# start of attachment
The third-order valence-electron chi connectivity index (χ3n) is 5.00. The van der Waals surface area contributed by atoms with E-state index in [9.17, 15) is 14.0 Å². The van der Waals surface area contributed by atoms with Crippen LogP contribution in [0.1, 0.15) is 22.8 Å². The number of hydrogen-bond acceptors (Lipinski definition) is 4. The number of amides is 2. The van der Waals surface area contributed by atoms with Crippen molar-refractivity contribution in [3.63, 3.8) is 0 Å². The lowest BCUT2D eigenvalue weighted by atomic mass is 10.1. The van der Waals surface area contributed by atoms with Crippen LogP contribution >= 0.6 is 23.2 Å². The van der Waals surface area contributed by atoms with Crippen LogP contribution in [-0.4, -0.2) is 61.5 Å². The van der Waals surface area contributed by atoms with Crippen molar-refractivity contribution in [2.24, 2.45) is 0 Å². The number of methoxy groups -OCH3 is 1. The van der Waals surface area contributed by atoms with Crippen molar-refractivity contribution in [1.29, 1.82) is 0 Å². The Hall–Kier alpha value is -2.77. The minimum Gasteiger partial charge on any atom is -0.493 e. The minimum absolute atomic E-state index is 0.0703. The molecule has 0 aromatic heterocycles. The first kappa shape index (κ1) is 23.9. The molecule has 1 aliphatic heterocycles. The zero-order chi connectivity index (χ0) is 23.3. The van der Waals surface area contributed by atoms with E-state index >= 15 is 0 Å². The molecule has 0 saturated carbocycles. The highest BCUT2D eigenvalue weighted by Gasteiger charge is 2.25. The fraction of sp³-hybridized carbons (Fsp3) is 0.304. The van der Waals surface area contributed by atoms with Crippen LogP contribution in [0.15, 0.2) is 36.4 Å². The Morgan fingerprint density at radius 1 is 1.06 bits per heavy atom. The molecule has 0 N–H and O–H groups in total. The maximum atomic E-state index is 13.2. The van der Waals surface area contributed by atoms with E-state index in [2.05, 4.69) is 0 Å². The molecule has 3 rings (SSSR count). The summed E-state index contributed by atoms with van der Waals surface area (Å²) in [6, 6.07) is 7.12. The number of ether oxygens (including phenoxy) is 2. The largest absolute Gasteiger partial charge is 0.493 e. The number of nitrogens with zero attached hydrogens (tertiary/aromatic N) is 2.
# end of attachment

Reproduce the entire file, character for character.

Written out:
The third-order valence-electron chi connectivity index (χ3n) is 5.00. The van der Waals surface area contributed by atoms with E-state index in [9.17, 15) is 14.0 Å². The van der Waals surface area contributed by atoms with Crippen LogP contribution in [0.1, 0.15) is 22.8 Å². The number of hydrogen-bond acceptors (Lipinski definition) is 4. The number of amides is 2. The van der Waals surface area contributed by atoms with Crippen molar-refractivity contribution in [3.63, 3.8) is 0 Å². The lowest BCUT2D eigenvalue weighted by atomic mass is 10.1. The van der Waals surface area contributed by atoms with Crippen LogP contribution >= 0.6 is 23.2 Å². The van der Waals surface area contributed by atoms with Crippen LogP contribution in [-0.4, -0.2) is 61.5 Å². The van der Waals surface area contributed by atoms with Crippen molar-refractivity contribution in [2.24, 2.45) is 0 Å². The number of methoxy groups -OCH3 is 1. The van der Waals surface area contributed by atoms with Crippen molar-refractivity contribution in [1.29, 1.82) is 0 Å². The Hall–Kier alpha value is -2.77. The minimum Gasteiger partial charge on any atom is -0.493 e. The minimum absolute atomic E-state index is 0.0703. The molecule has 0 aromatic heterocycles. The first kappa shape index (κ1) is 23.9. The molecule has 1 aliphatic heterocycles. The zero-order chi connectivity index (χ0) is 23.3. The van der Waals surface area contributed by atoms with E-state index >= 15 is 0 Å². The molecule has 0 saturated carbocycles. The highest BCUT2D eigenvalue weighted by Gasteiger charge is 2.25. The fraction of sp³-hybridized carbons (Fsp3) is 0.304. The van der Waals surface area contributed by atoms with Crippen LogP contribution in [0.15, 0.2) is 36.4 Å². The Morgan fingerprint density at radius 1 is 1.06 bits per heavy atom. The molecule has 0 N–H and O–H groups in total. The maximum atomic E-state index is 13.2. The van der Waals surface area contributed by atoms with E-state index in [2.05, 4.69) is 0 Å². The molecule has 3 rings (SSSR count). The summed E-state index contributed by atoms with van der Waals surface area (Å²) in [6, 6.07) is 7.12. The number of ether oxygens (including phenoxy) is 2. The largest absolute Gasteiger partial charge is 0.493 e. The number of nitrogens with zero attached hydrogens (tertiary/aromatic N) is 2.